It certainly wasn’t “Dancing With the Stars.”
But former Texas Gov. Rick Perry without doubt enjoyed his time in front of the TV cameras recently.
Perry, the energy secretary, spoke for more than 30 minutes during a recent White House press briefing — and reporters couldn’t seem to get enough.
After touching on energy-related topics, even saying he wants to make “nuclear energy cool again,” Perry went off topic to weigh in on a variety of issues.
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French people: “The French, who I’ve always thought were a little bit different — and that’s in a good way.”
Colorado: “I said many times that I thought that Colorado was wrong in allowing for the use of marijuana, which they’ve decided to do. But that’s their call.”
Texas: “Texas will still be there to take any businesses that would like to relocate,” said Perry, who remains the state’s longest-serving governor.
His appearance at the briefing sparked a number of posts on social media.
“Rick Perry should always be on-camera,” one tweet said. “Rick Perry is having the most fun of anybody who has ever stood at the Trump briefing podium by a factor of infinity,” another stated.
When he wrapped up his comments, reporters called out: “Please come back!”
“I don't think anybody will question whether or not Secretary Perry’s a high-energy guy,” Sarah Huckabee Sanders, deputy press secretary, said after he left the podium. “Great guy, wrong football team, but that’s probably for another day.”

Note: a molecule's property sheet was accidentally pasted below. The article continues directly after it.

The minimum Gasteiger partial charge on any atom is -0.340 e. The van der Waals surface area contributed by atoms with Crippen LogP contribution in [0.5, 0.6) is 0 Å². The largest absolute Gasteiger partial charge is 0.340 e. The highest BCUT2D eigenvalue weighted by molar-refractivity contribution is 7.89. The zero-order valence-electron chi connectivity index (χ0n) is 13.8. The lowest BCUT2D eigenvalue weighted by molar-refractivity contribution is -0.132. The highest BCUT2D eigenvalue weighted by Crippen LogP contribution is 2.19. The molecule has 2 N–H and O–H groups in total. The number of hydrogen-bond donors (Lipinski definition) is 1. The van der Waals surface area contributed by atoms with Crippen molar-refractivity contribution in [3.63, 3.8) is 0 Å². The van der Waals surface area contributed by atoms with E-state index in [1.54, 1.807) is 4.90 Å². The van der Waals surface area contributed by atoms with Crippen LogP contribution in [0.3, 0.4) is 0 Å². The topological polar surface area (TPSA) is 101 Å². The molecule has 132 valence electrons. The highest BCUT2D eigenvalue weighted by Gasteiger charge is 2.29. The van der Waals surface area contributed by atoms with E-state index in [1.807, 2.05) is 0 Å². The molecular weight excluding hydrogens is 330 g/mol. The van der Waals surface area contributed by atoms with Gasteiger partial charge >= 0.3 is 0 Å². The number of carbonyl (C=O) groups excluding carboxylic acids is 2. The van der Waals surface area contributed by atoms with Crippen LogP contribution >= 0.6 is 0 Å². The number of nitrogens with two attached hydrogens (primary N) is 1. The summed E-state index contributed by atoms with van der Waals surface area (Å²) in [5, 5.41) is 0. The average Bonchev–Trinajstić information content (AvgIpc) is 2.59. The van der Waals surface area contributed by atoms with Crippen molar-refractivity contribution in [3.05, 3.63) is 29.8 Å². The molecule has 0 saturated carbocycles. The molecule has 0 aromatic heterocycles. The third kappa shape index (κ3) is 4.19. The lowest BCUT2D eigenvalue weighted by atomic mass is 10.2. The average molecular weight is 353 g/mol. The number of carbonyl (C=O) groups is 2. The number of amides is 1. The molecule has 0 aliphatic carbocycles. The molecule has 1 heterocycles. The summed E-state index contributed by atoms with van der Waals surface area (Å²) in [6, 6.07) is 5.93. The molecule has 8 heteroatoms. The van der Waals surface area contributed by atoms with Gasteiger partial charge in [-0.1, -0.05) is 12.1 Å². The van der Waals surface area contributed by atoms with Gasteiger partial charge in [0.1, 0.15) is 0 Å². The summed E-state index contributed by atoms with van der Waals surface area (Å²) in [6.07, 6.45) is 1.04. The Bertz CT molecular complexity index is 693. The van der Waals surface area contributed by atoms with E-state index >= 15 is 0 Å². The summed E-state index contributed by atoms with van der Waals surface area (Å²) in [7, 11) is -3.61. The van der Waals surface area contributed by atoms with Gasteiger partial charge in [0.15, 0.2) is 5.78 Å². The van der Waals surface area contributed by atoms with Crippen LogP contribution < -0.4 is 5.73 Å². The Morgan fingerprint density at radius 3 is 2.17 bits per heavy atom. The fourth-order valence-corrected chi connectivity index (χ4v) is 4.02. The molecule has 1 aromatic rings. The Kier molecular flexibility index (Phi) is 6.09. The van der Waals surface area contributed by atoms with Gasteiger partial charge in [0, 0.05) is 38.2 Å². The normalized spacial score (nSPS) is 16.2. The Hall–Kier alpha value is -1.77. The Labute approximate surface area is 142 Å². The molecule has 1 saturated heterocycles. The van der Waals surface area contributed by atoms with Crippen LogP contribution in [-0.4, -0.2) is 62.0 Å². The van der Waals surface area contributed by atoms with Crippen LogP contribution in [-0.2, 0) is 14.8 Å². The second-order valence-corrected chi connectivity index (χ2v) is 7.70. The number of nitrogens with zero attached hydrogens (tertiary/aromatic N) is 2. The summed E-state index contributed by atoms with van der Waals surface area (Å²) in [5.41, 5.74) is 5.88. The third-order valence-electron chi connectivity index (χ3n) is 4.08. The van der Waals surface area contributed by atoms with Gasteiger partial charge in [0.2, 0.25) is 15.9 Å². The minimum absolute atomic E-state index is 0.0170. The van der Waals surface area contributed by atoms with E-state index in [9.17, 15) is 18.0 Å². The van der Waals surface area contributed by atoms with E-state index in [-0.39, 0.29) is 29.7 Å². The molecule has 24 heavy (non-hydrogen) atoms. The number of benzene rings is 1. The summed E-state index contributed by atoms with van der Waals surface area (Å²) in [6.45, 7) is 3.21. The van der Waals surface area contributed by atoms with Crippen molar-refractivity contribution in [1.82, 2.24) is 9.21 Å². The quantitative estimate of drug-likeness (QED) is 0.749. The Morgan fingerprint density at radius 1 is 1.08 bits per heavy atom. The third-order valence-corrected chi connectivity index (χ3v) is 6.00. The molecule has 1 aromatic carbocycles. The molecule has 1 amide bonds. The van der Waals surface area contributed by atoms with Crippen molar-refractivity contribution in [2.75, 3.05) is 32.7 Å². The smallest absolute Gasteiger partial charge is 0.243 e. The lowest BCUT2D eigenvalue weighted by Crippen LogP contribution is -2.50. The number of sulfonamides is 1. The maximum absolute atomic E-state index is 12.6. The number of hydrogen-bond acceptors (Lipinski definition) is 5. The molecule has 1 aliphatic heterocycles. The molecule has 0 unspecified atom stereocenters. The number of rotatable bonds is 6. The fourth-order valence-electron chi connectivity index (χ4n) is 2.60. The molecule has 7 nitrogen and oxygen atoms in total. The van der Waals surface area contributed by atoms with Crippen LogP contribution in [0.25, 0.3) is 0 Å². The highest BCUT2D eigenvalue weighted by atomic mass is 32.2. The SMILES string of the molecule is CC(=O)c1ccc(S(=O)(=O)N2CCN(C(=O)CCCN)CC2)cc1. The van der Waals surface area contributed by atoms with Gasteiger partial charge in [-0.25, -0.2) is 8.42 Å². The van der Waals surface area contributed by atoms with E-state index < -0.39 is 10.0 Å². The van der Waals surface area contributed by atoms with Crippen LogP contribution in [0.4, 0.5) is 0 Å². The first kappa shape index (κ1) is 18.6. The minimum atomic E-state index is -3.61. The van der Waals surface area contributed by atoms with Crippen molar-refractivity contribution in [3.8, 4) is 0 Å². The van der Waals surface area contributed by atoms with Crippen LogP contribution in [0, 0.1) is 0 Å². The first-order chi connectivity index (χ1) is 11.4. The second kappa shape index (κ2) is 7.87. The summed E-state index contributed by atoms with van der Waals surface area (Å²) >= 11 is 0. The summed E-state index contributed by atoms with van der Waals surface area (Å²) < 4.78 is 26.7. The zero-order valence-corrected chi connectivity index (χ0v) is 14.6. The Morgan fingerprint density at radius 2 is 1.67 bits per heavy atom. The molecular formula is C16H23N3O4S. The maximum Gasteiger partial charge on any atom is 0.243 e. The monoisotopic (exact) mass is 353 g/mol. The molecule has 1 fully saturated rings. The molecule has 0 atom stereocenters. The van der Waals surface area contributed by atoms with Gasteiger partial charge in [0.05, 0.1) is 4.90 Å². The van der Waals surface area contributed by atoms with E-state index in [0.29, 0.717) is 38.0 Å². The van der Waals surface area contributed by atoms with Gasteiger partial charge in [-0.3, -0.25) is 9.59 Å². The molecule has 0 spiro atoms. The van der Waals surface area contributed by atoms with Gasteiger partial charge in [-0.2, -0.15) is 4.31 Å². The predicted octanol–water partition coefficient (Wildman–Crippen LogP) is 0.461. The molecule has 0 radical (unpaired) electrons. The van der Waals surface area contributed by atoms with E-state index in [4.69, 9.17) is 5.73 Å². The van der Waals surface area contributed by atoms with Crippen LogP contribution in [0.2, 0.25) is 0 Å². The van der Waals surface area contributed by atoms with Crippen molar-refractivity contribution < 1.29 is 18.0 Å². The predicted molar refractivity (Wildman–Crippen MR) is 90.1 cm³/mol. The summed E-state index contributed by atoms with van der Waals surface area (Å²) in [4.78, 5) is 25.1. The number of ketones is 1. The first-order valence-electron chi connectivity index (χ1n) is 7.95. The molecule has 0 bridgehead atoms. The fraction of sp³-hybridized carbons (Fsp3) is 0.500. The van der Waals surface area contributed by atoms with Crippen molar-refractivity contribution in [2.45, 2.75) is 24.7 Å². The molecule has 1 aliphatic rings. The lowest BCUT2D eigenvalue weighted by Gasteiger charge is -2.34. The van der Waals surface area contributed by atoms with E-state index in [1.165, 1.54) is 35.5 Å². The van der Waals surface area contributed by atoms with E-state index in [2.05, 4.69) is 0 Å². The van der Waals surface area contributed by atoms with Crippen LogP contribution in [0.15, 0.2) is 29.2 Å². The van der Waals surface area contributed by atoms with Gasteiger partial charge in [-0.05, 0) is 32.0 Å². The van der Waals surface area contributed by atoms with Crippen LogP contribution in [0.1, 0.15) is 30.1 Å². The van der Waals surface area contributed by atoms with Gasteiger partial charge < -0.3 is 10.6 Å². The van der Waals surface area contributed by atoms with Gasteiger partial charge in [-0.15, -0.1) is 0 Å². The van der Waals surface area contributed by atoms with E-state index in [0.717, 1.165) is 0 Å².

Ignore the rumors. There’s not going to be a rematch between Kelly Hancock and Todd Smith for the District 9 Texas Senate seat.
The two Republicans — at the time, both Texas House of Representatives members — last squared off in 2012, competing for the Senate seat that had been held by Arlington Republican Chris Harris.
Hancock won the GOP primary that year with nearly 65 percent of the vote and easily won the general election with more than 58 percent of the vote, election records show.
Hancock, R-North Richland Hills, has represented the Senate district since 2013.
Rumors of a Hancock versus Smith rematch began recently when there was a change in Smith’s treasurer paperwork filed with the state, which could have indicated he was gearing up for a new election bid.
But a worker in Smith’s law firm said the former state representative is not running for this seat and doesn’t live in the district anymore. He updated past campaign filings to list his wife as treasurer.
Former state Sen. Wendy Davis, D-Fort Worth, will not forget June 26.
On that day four years ago, she talked for more than 11 hours on the Senate floor to filibuster a bill carrying some of the country’s most strict restrictions on abortion.
Her filibuster led to a chaotic scene that night in the Texas Senate, as onlookers in the gallery were so loud that members couldn’t vote on the bill before their midnight deadline. Then-Gov. Rick Perry quickly called the Legislature back to work and they passed it into law.
Davis, who later made an unsuccessful bid for governor, has since moved to Austin.
“As we mark the anniversary of the filibuster, I’m still standing — I’m standing for you, for my daughters and my new granddaughter,” Davis wrote in an email to people interested in Deeds Not Words, her nonprofit advocacy group created last year. “And together, we continue to stand up for gender equality by training more young woman how to stand up for themselves.
“This year, our advocates learned how to change the world. These young people took to the same Capitol where I stood and helped pass SEVEN pieces of legislation relating to sex-trafficking and sexual assault. And, we’re just getting started. Imagine what we will have accomplished four years from now with your support!”